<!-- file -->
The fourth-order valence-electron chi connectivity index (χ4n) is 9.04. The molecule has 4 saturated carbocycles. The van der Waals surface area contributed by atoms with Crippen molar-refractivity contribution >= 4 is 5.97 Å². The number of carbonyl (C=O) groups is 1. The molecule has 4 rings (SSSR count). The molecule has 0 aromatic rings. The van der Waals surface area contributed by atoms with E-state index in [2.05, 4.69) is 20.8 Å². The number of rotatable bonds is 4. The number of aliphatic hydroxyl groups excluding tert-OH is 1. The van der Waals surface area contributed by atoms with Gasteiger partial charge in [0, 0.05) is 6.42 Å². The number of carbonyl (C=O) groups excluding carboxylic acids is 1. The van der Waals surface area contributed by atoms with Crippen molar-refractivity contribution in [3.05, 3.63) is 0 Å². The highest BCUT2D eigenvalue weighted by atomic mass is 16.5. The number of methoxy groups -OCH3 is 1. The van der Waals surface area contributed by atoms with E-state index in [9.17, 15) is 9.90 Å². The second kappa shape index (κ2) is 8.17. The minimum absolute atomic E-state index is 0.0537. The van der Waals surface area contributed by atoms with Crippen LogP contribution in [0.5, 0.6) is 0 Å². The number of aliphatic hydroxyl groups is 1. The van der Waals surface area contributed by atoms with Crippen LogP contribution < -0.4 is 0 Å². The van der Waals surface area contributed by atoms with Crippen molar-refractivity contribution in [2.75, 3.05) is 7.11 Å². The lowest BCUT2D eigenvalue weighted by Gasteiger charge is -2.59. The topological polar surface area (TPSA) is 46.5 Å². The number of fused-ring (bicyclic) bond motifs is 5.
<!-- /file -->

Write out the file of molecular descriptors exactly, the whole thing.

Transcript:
The fourth-order valence-electron chi connectivity index (χ4n) is 9.04. The molecule has 4 saturated carbocycles. The van der Waals surface area contributed by atoms with Crippen molar-refractivity contribution >= 4 is 5.97 Å². The number of carbonyl (C=O) groups is 1. The molecule has 4 rings (SSSR count). The molecule has 0 aromatic rings. The van der Waals surface area contributed by atoms with E-state index in [2.05, 4.69) is 20.8 Å². The number of rotatable bonds is 4. The number of aliphatic hydroxyl groups excluding tert-OH is 1. The van der Waals surface area contributed by atoms with Gasteiger partial charge in [0, 0.05) is 6.42 Å². The number of carbonyl (C=O) groups excluding carboxylic acids is 1. The van der Waals surface area contributed by atoms with Crippen molar-refractivity contribution in [3.05, 3.63) is 0 Å². The highest BCUT2D eigenvalue weighted by atomic mass is 16.5. The number of methoxy groups -OCH3 is 1. The van der Waals surface area contributed by atoms with E-state index in [9.17, 15) is 9.90 Å². The second kappa shape index (κ2) is 8.17. The minimum absolute atomic E-state index is 0.0537. The van der Waals surface area contributed by atoms with Crippen LogP contribution in [0.5, 0.6) is 0 Å². The number of aliphatic hydroxyl groups is 1. The van der Waals surface area contributed by atoms with Crippen LogP contribution < -0.4 is 0 Å². The van der Waals surface area contributed by atoms with Crippen molar-refractivity contribution in [2.75, 3.05) is 7.11 Å². The lowest BCUT2D eigenvalue weighted by Gasteiger charge is -2.59. The topological polar surface area (TPSA) is 46.5 Å². The number of fused-ring (bicyclic) bond motifs is 5.